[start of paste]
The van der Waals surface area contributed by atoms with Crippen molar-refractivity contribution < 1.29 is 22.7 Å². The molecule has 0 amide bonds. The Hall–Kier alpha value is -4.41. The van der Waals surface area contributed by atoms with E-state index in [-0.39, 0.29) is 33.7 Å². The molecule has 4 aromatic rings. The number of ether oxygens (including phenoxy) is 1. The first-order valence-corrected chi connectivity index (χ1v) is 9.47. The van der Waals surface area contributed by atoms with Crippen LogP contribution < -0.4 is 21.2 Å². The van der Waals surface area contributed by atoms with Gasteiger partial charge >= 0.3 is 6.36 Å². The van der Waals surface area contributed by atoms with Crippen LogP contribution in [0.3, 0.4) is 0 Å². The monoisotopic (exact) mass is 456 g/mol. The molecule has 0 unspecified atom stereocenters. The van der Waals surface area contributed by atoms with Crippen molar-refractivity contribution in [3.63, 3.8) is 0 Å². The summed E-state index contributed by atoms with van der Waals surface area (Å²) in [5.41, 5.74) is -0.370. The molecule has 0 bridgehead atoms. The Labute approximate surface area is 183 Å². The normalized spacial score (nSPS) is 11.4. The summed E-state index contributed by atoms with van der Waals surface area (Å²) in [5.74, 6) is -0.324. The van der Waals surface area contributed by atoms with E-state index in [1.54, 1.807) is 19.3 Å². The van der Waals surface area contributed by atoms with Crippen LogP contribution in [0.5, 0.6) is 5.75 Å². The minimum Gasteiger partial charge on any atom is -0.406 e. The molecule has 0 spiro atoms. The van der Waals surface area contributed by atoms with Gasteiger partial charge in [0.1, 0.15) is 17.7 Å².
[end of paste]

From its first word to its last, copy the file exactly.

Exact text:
The van der Waals surface area contributed by atoms with Crippen molar-refractivity contribution < 1.29 is 22.7 Å². The molecule has 0 amide bonds. The Hall–Kier alpha value is -4.41. The van der Waals surface area contributed by atoms with E-state index in [-0.39, 0.29) is 33.7 Å². The molecule has 4 aromatic rings. The number of ether oxygens (including phenoxy) is 1. The first-order valence-corrected chi connectivity index (χ1v) is 9.47. The van der Waals surface area contributed by atoms with Crippen LogP contribution < -0.4 is 21.2 Å². The van der Waals surface area contributed by atoms with Gasteiger partial charge >= 0.3 is 6.36 Å². The van der Waals surface area contributed by atoms with Crippen LogP contribution in [0.3, 0.4) is 0 Å². The monoisotopic (exact) mass is 456 g/mol. The molecule has 0 unspecified atom stereocenters. The van der Waals surface area contributed by atoms with Crippen molar-refractivity contribution in [3.63, 3.8) is 0 Å². The summed E-state index contributed by atoms with van der Waals surface area (Å²) in [5.41, 5.74) is -0.370. The molecule has 0 bridgehead atoms. The Labute approximate surface area is 183 Å². The normalized spacial score (nSPS) is 11.4. The summed E-state index contributed by atoms with van der Waals surface area (Å²) in [5.74, 6) is -0.324. The van der Waals surface area contributed by atoms with E-state index in [1.54, 1.807) is 19.3 Å². The van der Waals surface area contributed by atoms with Crippen LogP contribution in [0.5, 0.6) is 5.75 Å². The minimum Gasteiger partial charge on any atom is -0.406 e. The molecule has 0 spiro atoms. The van der Waals surface area contributed by atoms with Gasteiger partial charge in [0.1, 0.15) is 17.7 Å².